So you’re ready to reopen your business, eh? You’ve cleaned the office, installed new hand-wash and sanitizer stations, and ordered a pallet of disinfectant wipes. You’re prepared to screen employees, you’ve adjusted schedules to allow spacing, and you are all set to encourage social distancing. You’re pleased that most of your employees have heeded the call to come back in. But what about the employee who bristles at the idea of returning to work and, with one degree of diplomacy or another, tells you he is not quite ready?
Broadly speaking, you’re then faced with another choice: Will you take a more casual, appeasing approach and explore with the employee the options that may allow him to delay his return? Or will you be a bit firmer and insist that he get back to work unless he has a legally entitled right to remain out? Different situations may lead to different answers, but whichever path you choose will lead to dozens of possible decisions. We’ve outlined the following think-trees that could help you navigate several common contingencies and the questions you need to think through. With the more specific direction of a qualified employment lawyer, we hope you’ll quickly arrive at the decision that’s best for your company and the employee.
As a threshold matter, a company should assure its employees that it is complying with the applicable and relevant laws, which in this case are most likely to include the Families First Coronavirus Response Act (FFCRA), which itself incorporates the Emergency Paid Sick Leave (EPSL) and Emergency Family and Medical Leave (EFML) Acts. Other relevant laws include the “Classic” Family and Medical Leave Act (FMLA), the Americans with Disabilities Act (ADA), and similar state laws and local mandates concerning COVID-19 and employee leave. In addition to mandatory posters and other notifications, your communications should advise employees (even if with broad strokes) that they may have rights under the laws and invite them to share with you their questions in this regard.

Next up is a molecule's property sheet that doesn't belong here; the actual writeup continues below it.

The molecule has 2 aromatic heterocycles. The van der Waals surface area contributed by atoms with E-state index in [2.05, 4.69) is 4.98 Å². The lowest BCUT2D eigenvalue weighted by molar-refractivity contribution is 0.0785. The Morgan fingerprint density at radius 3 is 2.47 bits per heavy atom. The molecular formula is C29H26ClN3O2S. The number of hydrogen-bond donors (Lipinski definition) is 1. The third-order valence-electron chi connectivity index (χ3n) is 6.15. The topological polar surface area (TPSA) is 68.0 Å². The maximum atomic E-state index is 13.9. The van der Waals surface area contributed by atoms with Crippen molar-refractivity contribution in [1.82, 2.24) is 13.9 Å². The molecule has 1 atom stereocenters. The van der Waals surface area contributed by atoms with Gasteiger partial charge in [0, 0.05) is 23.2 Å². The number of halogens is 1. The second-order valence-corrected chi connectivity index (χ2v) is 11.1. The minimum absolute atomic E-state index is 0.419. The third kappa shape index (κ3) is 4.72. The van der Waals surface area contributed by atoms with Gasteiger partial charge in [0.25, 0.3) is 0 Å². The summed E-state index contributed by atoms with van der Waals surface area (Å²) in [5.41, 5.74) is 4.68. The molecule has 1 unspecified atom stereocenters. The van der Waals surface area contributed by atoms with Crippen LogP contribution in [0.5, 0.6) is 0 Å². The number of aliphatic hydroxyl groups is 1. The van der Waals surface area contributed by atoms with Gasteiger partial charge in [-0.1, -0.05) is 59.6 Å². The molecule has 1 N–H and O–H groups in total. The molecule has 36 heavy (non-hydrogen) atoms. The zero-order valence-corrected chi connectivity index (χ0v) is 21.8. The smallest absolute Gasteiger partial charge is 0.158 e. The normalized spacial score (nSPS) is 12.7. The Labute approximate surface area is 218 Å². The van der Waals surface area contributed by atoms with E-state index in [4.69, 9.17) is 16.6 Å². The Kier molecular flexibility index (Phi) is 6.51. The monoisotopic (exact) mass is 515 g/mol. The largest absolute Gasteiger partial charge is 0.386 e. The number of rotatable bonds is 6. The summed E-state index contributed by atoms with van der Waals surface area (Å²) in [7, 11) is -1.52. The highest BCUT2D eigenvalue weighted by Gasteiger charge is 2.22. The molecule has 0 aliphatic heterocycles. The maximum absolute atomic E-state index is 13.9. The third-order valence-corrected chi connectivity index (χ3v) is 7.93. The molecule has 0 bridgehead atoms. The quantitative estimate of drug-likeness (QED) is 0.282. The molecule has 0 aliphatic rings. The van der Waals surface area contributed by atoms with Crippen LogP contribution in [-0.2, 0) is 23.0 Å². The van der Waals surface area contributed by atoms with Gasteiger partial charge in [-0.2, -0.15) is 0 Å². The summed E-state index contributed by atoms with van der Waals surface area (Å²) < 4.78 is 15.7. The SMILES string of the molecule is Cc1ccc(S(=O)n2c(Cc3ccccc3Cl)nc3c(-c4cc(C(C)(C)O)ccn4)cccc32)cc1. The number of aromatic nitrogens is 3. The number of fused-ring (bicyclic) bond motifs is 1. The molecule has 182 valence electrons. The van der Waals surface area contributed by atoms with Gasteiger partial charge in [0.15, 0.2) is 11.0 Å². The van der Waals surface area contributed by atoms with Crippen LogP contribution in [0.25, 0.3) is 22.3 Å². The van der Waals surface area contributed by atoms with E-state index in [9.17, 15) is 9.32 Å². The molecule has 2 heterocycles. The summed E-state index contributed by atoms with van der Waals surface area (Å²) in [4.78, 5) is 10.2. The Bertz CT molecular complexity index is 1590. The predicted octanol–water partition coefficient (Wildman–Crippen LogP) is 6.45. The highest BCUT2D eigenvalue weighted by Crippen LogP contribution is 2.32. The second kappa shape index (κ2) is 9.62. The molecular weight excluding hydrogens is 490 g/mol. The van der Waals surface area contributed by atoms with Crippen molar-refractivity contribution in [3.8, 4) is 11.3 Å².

The employer should also clearly explain the measures the company has undertaken (and will undertake) to help ensure a safe workplace. If appropriate, employers can note that the owners and supervisors are returning to and working in the same environment, so they have every interest in making sure folks are safe. Also, consider inviting employees with particular concerns to suggest improvements to and additional steps beyond what the company has already considered.
Legally Protected Leave
Recognize that, with just a little additional information from the employee, some non-protected reasons for remaining on leave may become protected reasons. For instance, an employee’s age alone does not entitle him or her to an accommodation, but the employee’s age and history of medical problems may entitle the employee to one type of protection or another. Likewise, even though an employee’s general or unspecified fear of contracting CV19 is not sufficient to confer an entitlement, an employee who suffers from clinical anxiety may qualify for an ADA accommodation. Simply living with someone who may be more at risk for CV19 is insufficient, but serving as a caregiver for someone in his or her household who is under a quarantine/isolation order likely entitles an employee to protection.
• Employee Paid Sick Leave Act: In companies with fewer than 500 employees, an employee who is under quarantine/isolation orders, is symptomatic and seeking a medical diagnosis, is giving care to someone under a quarantine, or whose minor child’s usual caregiver is unavailable may be entitled to up to two weeks of paid leave; the leave may, depending on the reason for the leave, be taken intermittently.
• Emergency Family & Medical Leave Act: In companies with fewer than 500 employees, an employee who has been with company more than 30 days, and whose minor child’s usual caregiver is unavailable, may be entitled to up to ten weeks of paid leave; the leave may, depending on the circumstances, be taken intermittently.
• “Classic” Family & Medical Leave Act: If your company is covered by the FMLA, the employee is subject to FMLA, and if the employee has a qualifying “Serious Health Condition” preventing them from working, he or she is likely entitled to up to 12 weeks of unpaid leave (that may be available intermittently).
• Americans with Disabilities Act: Companies with 15 or more employees have to provide reasonable accommodations for qualified individuals with disabilities. Lots of jibber-jabber in there, but in the CV19 context, this means that you may have to make accommodations for someone who, for instance, has asthma or a heart condition or severe anxiety. That may be an unpaid leave, a work-from-home plan, or other mechanism to let them perform their job (now or later).
Stanton Law Attorneys Are Here to Help
We will continue to monitor COVID-19-related return-to-work requirements as they develop and provide updates regarding their impact on your business. If you have questions about making the decision that’s best for your company and employees, don’t hesitate to contact us. We can help you understand your risk and responsibilities as the situation evolves. If you need a business law expert, the experienced Atlanta business attorneys at Stanton Law are available by phone at 404-881-1288 or online.